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In this tutorial I'll create a database for the candy store to show the basic AnnaDB features.

Insert primitive

let's start with categories. Let's represent categories as simple string objects. To do so let's insert the first one into the categories collection.

Request:

collection|categories|:insert[
    s|sweets|,
];

collection|categories| shows on which collection the query will be applied. In our case - categories

insert[...] - is a query step. You can insert one or many objects using the insert operation.

s|sweets| - is the object to insert. In this case, it is a string primitive. Prefix s means that it is a string, | wrap the value of the primitive. Other primitive types could be found in the Data Types section.

Response:

result:ok[
    response{
        s|data|:ids[
            categories|285c6e94-0065-49a1-af9b-cb0b60556098|,
        ],
        s|meta|:insert_meta{
            s|count|:n|1|,
        },
    },
];

If everything is ok, in result will be returned ok[...] vector with responses for all the transaction pipelines. Each response contains data and meta information. In our case there is only one response with a vector of ids in data and a number of inserted objects in meta

Insert container

Let's insert a more complicated object now - a chocolate bar. It will have fields:

  • name
  • price
  • category

For the category, I'll use the already created one.

Request:

collection|products|:insert[
    m{
        s|name|:s|Tony's|,
        s|price|:n|5.95|,
        s|category|:categories|285c6e94-0065-49a1-af9b-cb0b60556098|,
    },
];

The query is similar to the previous one, but the object is not a primitive, but a map. The value of the category field is a link, that was received after the previous insert.

Response:

result:ok[
    response{
        s|data|:ids[
            products|3d235f3f-4013-492e-b2a4-5ec3dd8ed530|,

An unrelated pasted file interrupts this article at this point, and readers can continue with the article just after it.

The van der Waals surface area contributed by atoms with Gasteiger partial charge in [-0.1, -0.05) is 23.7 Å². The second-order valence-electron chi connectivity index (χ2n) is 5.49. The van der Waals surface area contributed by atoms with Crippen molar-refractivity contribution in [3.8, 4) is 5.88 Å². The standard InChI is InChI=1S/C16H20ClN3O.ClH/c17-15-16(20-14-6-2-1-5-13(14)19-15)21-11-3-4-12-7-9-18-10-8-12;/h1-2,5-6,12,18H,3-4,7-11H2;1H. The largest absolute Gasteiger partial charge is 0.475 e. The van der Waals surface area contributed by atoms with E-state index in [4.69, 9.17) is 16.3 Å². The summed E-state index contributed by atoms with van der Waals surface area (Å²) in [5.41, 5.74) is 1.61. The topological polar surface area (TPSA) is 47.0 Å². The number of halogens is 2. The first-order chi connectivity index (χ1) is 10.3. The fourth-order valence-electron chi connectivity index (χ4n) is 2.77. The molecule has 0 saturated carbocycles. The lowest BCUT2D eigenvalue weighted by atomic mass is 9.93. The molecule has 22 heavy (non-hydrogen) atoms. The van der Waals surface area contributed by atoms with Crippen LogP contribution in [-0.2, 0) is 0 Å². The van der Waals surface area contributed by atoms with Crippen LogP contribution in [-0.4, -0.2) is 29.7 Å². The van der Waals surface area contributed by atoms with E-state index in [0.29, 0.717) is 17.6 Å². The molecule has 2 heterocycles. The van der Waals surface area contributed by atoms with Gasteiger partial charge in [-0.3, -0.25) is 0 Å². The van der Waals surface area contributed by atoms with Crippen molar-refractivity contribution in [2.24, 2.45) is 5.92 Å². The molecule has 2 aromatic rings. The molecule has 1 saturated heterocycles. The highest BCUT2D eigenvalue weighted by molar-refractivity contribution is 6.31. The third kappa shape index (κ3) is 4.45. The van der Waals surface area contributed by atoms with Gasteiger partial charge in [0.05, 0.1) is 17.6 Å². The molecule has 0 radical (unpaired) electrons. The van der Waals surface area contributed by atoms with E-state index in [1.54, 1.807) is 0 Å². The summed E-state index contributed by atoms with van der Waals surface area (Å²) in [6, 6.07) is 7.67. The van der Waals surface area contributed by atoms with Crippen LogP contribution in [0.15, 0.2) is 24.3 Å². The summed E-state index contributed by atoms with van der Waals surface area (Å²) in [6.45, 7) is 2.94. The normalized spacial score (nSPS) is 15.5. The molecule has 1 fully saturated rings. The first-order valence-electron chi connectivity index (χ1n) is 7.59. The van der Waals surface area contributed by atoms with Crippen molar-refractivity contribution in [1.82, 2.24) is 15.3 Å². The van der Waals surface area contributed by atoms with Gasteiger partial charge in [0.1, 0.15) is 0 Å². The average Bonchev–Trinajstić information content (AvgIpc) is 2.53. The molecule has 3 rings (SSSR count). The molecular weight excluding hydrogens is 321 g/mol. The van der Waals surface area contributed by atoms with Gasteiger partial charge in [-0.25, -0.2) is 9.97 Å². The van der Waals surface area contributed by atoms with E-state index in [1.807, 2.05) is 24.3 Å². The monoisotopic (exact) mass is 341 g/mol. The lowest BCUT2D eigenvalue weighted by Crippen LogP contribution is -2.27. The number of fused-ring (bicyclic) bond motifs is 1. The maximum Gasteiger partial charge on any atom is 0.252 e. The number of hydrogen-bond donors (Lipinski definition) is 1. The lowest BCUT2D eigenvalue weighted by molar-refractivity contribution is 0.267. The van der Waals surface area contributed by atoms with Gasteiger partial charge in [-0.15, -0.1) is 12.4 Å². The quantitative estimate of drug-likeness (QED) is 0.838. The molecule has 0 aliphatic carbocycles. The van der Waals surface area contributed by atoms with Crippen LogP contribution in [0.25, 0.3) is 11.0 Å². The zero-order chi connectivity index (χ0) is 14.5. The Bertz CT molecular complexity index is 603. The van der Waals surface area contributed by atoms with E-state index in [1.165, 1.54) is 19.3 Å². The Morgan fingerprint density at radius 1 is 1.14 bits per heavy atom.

],
        s|meta|:insert_meta{
            s|count|:n|1|,
        },
    },
];

The response is nearly the same as before - link in data and number of inserted objects in meta.

Get object

Let's retrieve the information about this chocolate bar now. I'll use the get operation for this, to the object by id

Request:

collection|products|:get[
    products|3d235f3f-4013-492e-b2a4-5ec3dd8ed530|,
];

This time I use the get[...] query step. Using this step you can retrieve one or many objects using object links.

Response:

result:ok[
    response{
        s|data|:objects{
            products|3d235f3f-4013-492e-b2a4-5ec3dd8ed530|:m{
                s|category|:s|sweets|,
                s|price|:n|5.95|,
                s|name|:s|Tony's|,
            },
        },
        s|meta|:get_meta{
            s|count|:n|1|,
        },
    },
];

In the response here you can see the objects{...} map, where keys are links to objects and values are objects. objects{} map keeps the order - it will return objects in the same order as they were requested in the get step, or as they were sorted by the sort step.

The category was fetched automatically and the value was returned.

Let's insert another chocolate bar there to have more objects in the collection:

collection|products|:insert[
    m{
        s|name|:s|Mars|,
        s|price|:n|2|,
        s|category|:categories|285c6e94-0065-49a1-af9b-cb0b60556098|,
    },
];

I use the same category id for this bar.

Modify primitive

Let's modify the category to make it more accurate.

Request:

collection|categories|:q[
    get[
        categories|285c6e94-0065-49a1-af9b-cb0b60556098|,
    ],
    update[
        set{
            root:s|chocolate|,
        },
    ],
];

The query here consists of 2 steps. Get the object by link step and modify this object step. The update[...] operation is a vector of update operators. Read more about the update.

Response:

result:ok[
    response{
        s|data|:ids[
            categories|285c6e94-0065-49a1-af9b-cb0b60556098|,
        ],
        s|meta|:update_meta{
            s|count|:n|1|,